[continued from part 1] Philosopher Emmanuel Levinas reminds us that "the other" is not an object for us to control but a subject of the Holy One for us to encounter that will inevitably leave us different. In welcoming the stranger we cannot be left the same. Or to put it differently, the Christian vocation to hospitality is inherently transformational.
This has been my own story. In small and humble ways (that pale in significance to the efforts of so many others), our church community have sought to open our homes to "the stranger in the land." In a country that has sanctioned a policy of exclusion we have sought to let God's grace form us into a people that embody a kingdom embrace. The Holy Spirit has opened the scriptures to us in ways we never expected! The stories we read and sing every Christmas of the young refugee family fleeing to a new land nursing "Emanuel" (God with us), have become ours in ways that have wounded our comfortable lives with the wonder of our transformation being found in the liberation of others. Sharing communion with our friends who have shared our home, we have not just received Christ in the bread and fruit of the vine; we have received Christ in them. In visiting our imprisoned friends whose only "crime" is fleeing torture and war-torn countries we have encountered what Quakers have traditionally called "the visitation of the Presence."
One of my favourite images of our church community is a photo I took outside Baxter Detention Centre while surrounded by riot cops. As the powers that be defended the 'night-side' Australia seeks to hide, there the church was found crying out in worship at these gates of hell, to the God who's about bringing heaven to earth. That night as we cried out in worship we literally heard from behind the barbed wire the cries of the innocently imprisoned refugees pierce dark desert skies with the humbling words in response to our protests and prayers, "Thank you! Thank you! Thank you!"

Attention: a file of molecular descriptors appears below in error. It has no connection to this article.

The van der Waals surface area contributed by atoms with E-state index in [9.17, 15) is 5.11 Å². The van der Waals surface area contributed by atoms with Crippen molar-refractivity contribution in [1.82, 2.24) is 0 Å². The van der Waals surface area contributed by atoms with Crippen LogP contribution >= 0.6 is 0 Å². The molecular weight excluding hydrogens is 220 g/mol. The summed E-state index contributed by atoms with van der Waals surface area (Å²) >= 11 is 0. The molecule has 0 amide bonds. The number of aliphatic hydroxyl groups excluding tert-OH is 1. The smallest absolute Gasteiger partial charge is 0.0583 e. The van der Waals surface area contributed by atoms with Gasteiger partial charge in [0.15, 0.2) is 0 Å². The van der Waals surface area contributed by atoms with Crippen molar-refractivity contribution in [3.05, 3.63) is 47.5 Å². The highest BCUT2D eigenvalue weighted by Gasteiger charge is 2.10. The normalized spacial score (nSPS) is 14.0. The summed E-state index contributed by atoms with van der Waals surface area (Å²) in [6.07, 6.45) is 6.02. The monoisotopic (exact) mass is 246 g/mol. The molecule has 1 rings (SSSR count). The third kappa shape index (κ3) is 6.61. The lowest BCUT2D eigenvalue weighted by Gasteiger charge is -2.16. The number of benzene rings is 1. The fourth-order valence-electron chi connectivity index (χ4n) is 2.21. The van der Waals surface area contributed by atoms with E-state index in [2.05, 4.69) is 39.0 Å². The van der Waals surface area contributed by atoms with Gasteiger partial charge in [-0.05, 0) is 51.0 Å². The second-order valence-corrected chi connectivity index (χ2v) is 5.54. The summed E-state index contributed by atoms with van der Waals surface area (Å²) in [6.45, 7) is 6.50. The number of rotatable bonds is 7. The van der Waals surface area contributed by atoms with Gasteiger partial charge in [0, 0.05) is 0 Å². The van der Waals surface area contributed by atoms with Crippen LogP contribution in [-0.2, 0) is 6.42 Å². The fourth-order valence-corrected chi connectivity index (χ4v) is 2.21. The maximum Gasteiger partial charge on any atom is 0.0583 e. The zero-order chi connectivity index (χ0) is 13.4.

But really it's the refugees we should be thanking [and asking for forgiveness]. Thanking them for their courage, their resilience, their faith, their prophetic challenge to our xenophobic racism. It is encounter with "the other" that makes it possible to dissolve our xenophobia. Our rejection of the Lord's commandment to "welcome the stranger" is the rejection of our encounter with "the other" that would transform us into a more compassionate people. And there is a generation of young Christians determined that when people look back on this period in Australian history they will see the church was not silent to the cries of the most vulnerable.
This video by a 15-year-old student is a beautiful example:
The Holy Spirit is calling God's people in Australia to open our hearts, and homes, and lives to living sacrament that comes to us on leaky boats from across the seas. The God fully revealed in Jesus to be love, comes to Australia as Refujesus. If we are to deal with our night-side we must ask whether at the end of time he will say to us "I was a stranger and you welcomed me."
Jarrod McKenna is seeking to live God's love as a dad, husband, brother, activist trainer and [eco]evangelist. He is a co-founder of the Peace Tree Community serving with the marginalised in one of the poorest of areas in his city, in Western Australia heads up an award-winning multi-faith youth service initiative called Together for Humanity, and is the founder and creative director of Empowering Peacemakers (E.P.Y.C.), for which he has received an Australian peace award in his work for in empowering a generation of (eco)evangelists and peace prophets.